Teach them that no means no
Essentially this one should start from day dot. No means no, in all contexts. Boys (and all children of course) should be taught that a no is a no, not a maybe or a yes if you scream, push, cry, demand or beg for it to be a yes. No is a boundary which every human needs to respect, but particularly males who are at far greater risk of becoming perpetrators of intimate partner violence in their adult years.
Teach them that if no consent is able to be provided, it’s still no consent
No consent equals no consent. Regardless of the reason behind the no consent, it still remains NO CONSENT. Teach them that even when alcohol and drugs are involved, these will not stand up as a defence in court if they violate a woman’s body. Further to this, teach them that ‘partner status’ does not equal ownership of the partner’s body.
Teach them that it’s okay to cry
Whoever came up with the idea that males don’t cry probably needed a good old cry themself. Crying is a human behaviour, not just a female behaviour. Crying helps us to self soothe by activating the parasympathetic nervous system which helps the body ‘rest and recover’. Consider it a detox – of stress, worry, overwhelm, anger, fear… anything really. Not only this, crying also helps dull pain and improves our mood by restoring emotional balance. But most of all it allows us to rally for help when those in our company see us in need of a shoulder to cry on, so to speak.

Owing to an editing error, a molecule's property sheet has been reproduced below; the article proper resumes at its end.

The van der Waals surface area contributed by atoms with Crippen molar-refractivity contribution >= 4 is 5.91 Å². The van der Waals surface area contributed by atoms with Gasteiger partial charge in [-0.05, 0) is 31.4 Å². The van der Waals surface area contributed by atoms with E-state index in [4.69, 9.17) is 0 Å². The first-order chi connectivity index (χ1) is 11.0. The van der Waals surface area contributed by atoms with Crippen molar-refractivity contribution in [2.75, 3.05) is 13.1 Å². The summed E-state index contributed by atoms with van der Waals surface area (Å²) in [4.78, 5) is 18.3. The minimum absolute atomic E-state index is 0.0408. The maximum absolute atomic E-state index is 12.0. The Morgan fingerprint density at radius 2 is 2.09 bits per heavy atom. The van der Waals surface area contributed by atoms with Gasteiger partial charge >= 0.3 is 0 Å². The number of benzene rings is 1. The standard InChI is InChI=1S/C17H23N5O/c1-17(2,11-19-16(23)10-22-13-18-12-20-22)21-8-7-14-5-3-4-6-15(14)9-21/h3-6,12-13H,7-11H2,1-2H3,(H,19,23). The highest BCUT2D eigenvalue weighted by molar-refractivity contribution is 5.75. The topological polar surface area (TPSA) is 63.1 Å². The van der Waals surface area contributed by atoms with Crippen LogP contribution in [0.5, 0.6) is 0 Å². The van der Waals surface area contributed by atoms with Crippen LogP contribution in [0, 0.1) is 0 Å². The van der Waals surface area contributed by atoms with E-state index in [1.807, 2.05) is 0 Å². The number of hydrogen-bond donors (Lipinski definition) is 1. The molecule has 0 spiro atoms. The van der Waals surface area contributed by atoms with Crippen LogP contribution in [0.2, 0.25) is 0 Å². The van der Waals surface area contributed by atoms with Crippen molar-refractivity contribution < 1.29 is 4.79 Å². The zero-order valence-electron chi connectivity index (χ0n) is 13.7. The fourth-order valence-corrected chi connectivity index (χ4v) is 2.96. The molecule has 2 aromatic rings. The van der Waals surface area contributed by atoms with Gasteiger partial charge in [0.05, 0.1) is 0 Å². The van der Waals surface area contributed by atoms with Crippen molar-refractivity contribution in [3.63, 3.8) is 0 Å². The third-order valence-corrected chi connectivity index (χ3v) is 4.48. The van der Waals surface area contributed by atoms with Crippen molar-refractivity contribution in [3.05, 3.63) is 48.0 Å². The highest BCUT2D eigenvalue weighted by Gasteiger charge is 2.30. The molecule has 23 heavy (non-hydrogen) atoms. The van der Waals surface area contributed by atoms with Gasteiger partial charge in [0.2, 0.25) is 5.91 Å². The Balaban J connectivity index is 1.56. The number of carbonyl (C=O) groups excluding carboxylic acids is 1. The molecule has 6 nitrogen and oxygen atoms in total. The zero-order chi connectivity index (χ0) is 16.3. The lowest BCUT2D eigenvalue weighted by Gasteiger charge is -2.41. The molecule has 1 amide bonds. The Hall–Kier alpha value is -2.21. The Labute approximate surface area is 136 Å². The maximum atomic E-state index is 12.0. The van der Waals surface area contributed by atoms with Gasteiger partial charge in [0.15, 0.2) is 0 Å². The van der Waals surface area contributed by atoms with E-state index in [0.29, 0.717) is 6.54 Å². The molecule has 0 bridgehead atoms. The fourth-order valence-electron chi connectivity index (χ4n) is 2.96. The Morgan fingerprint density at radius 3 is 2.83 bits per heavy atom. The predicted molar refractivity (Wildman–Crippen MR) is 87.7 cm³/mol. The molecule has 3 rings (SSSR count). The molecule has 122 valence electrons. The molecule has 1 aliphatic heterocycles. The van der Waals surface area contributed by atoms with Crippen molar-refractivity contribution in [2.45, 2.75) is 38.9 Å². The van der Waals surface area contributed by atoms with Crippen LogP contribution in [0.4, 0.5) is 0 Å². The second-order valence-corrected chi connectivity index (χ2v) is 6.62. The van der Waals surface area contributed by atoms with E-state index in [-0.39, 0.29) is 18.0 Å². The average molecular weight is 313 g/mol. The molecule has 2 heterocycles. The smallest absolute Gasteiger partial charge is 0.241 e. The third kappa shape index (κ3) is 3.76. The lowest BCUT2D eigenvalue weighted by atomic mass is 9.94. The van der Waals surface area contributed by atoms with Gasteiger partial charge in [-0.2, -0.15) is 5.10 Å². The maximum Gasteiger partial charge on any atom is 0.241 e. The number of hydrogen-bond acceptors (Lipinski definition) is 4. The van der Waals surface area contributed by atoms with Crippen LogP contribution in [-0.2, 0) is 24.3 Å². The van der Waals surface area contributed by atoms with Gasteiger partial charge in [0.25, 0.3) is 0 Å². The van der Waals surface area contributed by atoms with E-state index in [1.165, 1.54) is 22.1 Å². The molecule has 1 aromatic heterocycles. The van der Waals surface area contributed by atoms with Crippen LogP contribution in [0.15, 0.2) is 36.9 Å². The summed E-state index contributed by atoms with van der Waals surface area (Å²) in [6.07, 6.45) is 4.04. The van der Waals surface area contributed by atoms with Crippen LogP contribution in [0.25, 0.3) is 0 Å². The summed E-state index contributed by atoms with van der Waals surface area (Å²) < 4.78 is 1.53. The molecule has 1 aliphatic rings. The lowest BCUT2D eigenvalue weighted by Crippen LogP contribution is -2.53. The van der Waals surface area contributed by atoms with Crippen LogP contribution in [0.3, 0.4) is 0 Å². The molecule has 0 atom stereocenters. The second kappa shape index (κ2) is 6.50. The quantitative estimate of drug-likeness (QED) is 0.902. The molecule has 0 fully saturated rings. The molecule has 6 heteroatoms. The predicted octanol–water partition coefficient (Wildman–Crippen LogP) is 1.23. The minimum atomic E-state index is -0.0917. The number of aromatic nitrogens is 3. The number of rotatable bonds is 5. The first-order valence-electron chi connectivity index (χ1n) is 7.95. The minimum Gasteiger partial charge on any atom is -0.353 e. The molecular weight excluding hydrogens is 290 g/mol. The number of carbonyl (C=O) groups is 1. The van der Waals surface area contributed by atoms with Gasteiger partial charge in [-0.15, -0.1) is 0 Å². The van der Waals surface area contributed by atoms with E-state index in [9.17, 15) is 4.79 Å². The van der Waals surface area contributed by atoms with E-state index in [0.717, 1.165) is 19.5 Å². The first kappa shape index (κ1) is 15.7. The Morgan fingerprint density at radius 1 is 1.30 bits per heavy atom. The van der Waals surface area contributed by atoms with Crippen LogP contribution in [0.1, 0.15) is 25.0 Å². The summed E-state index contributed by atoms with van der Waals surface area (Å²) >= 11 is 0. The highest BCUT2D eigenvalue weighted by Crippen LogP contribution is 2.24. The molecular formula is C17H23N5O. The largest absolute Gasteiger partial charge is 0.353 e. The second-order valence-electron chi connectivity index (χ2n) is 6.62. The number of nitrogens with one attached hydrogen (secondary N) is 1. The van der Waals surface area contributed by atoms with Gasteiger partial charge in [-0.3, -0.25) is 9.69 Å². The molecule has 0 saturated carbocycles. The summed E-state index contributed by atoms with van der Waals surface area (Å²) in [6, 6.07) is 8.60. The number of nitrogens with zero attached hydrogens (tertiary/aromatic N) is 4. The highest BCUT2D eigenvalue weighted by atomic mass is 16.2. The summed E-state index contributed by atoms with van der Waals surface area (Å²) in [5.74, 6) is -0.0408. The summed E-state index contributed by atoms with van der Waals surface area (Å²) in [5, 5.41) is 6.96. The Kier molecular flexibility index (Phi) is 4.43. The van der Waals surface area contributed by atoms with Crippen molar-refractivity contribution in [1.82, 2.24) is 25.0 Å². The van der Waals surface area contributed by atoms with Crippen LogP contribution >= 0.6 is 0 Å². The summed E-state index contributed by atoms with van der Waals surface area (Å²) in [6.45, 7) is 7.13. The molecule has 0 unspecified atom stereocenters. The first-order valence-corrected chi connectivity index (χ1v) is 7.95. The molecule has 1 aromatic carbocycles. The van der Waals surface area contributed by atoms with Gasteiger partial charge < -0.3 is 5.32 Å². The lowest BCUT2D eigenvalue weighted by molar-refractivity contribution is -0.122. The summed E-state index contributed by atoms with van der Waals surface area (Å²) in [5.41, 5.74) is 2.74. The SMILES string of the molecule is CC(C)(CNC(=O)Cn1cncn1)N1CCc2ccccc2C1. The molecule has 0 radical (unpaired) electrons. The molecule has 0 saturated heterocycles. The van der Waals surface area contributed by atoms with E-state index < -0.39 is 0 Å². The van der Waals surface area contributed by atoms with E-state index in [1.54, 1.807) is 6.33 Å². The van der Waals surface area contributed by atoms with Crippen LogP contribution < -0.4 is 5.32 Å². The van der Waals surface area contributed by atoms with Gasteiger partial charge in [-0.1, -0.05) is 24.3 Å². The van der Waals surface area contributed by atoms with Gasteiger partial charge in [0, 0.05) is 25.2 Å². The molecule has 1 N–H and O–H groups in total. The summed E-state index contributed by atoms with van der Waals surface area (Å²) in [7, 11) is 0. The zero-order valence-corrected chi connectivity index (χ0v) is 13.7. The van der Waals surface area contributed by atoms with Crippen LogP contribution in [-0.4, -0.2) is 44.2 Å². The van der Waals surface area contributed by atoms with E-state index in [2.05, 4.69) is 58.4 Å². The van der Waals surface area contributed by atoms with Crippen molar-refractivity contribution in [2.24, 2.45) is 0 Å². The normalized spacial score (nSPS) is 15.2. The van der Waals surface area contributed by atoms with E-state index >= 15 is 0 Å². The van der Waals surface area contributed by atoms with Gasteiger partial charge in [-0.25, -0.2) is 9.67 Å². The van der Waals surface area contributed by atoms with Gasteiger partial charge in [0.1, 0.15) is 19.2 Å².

Teach them that vulnerability is a STRENGTH
Crying, admitting you don’t understand something, asking for help, facing your screw ups, learning from your mistakes … boys need to understand that they don’t have to wear a cape! They don’t need to know it all, have it all or be able to do it all. Teach them to have healthy standards, grace and bucket loads of healthy self-love.